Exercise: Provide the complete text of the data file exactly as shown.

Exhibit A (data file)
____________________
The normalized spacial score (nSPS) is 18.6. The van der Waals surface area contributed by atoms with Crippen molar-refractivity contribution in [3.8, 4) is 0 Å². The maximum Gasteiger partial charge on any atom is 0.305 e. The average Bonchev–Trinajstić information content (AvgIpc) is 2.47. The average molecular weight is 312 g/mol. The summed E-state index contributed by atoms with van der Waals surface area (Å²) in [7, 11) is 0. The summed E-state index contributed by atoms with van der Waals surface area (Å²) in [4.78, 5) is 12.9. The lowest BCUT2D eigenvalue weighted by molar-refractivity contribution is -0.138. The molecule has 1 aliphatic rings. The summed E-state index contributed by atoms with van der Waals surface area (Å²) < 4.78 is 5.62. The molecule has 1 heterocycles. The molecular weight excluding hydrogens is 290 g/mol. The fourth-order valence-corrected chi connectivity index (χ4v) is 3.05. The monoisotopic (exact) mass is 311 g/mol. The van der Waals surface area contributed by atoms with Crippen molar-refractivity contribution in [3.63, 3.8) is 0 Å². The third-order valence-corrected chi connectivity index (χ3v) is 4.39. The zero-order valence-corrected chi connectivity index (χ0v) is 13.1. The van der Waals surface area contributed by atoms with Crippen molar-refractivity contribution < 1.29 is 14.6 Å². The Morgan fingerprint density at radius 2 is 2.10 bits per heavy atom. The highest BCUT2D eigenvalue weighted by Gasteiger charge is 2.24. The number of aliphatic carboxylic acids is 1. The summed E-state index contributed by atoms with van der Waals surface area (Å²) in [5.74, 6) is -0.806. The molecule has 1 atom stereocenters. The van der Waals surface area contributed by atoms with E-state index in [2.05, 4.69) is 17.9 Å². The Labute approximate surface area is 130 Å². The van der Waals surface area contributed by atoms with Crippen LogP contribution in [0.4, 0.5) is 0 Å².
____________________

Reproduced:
The normalized spacial score (nSPS) is 18.6. The van der Waals surface area contributed by atoms with Crippen molar-refractivity contribution in [3.8, 4) is 0 Å². The maximum Gasteiger partial charge on any atom is 0.305 e. The average Bonchev–Trinajstić information content (AvgIpc) is 2.47. The average molecular weight is 312 g/mol. The summed E-state index contributed by atoms with van der Waals surface area (Å²) in [7, 11) is 0. The summed E-state index contributed by atoms with van der Waals surface area (Å²) in [4.78, 5) is 12.9. The lowest BCUT2D eigenvalue weighted by molar-refractivity contribution is -0.138. The molecule has 1 aliphatic rings. The summed E-state index contributed by atoms with van der Waals surface area (Å²) < 4.78 is 5.62. The molecule has 1 heterocycles. The molecular weight excluding hydrogens is 290 g/mol. The fourth-order valence-corrected chi connectivity index (χ4v) is 3.05. The monoisotopic (exact) mass is 311 g/mol. The van der Waals surface area contributed by atoms with Crippen molar-refractivity contribution in [3.63, 3.8) is 0 Å². The third-order valence-corrected chi connectivity index (χ3v) is 4.39. The zero-order valence-corrected chi connectivity index (χ0v) is 13.1. The van der Waals surface area contributed by atoms with Crippen molar-refractivity contribution < 1.29 is 14.6 Å². The Morgan fingerprint density at radius 2 is 2.10 bits per heavy atom. The highest BCUT2D eigenvalue weighted by Gasteiger charge is 2.24. The number of aliphatic carboxylic acids is 1. The summed E-state index contributed by atoms with van der Waals surface area (Å²) in [5.74, 6) is -0.806. The molecule has 1 atom stereocenters. The van der Waals surface area contributed by atoms with E-state index in [2.05, 4.69) is 17.9 Å². The Labute approximate surface area is 130 Å². The van der Waals surface area contributed by atoms with Crippen LogP contribution in [0.4, 0.5) is 0 Å².